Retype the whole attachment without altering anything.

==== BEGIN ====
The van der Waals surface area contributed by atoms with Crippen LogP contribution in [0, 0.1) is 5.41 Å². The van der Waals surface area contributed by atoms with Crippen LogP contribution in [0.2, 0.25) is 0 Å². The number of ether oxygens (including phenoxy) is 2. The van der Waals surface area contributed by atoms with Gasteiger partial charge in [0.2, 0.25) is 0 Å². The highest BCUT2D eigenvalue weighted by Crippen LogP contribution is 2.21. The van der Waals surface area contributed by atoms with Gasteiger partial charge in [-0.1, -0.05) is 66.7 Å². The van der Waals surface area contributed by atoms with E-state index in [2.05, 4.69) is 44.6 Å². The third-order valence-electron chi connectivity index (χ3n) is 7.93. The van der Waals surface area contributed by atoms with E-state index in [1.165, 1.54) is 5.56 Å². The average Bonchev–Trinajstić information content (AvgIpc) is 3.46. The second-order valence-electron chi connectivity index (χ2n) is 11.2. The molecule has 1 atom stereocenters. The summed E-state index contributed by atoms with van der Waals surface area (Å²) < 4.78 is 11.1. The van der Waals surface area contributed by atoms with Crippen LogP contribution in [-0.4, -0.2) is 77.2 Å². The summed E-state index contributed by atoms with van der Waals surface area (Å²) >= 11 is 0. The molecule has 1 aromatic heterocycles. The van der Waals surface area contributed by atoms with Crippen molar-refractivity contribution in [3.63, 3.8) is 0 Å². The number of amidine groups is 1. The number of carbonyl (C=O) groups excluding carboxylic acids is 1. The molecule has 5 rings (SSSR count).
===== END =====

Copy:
The van der Waals surface area contributed by atoms with Crippen LogP contribution in [0, 0.1) is 5.41 Å². The van der Waals surface area contributed by atoms with Crippen LogP contribution in [0.2, 0.25) is 0 Å². The number of ether oxygens (including phenoxy) is 2. The van der Waals surface area contributed by atoms with Gasteiger partial charge in [0.2, 0.25) is 0 Å². The highest BCUT2D eigenvalue weighted by Crippen LogP contribution is 2.21. The van der Waals surface area contributed by atoms with Gasteiger partial charge in [-0.1, -0.05) is 66.7 Å². The van der Waals surface area contributed by atoms with E-state index in [2.05, 4.69) is 44.6 Å². The third-order valence-electron chi connectivity index (χ3n) is 7.93. The van der Waals surface area contributed by atoms with E-state index in [1.165, 1.54) is 5.56 Å². The average Bonchev–Trinajstić information content (AvgIpc) is 3.46. The second-order valence-electron chi connectivity index (χ2n) is 11.2. The molecule has 1 atom stereocenters. The summed E-state index contributed by atoms with van der Waals surface area (Å²) < 4.78 is 11.1. The van der Waals surface area contributed by atoms with Crippen LogP contribution in [-0.4, -0.2) is 77.2 Å². The summed E-state index contributed by atoms with van der Waals surface area (Å²) >= 11 is 0. The molecule has 1 aromatic heterocycles. The van der Waals surface area contributed by atoms with Crippen molar-refractivity contribution in [3.63, 3.8) is 0 Å². The number of amidine groups is 1. The number of carbonyl (C=O) groups excluding carboxylic acids is 1. The molecule has 5 rings (SSSR count).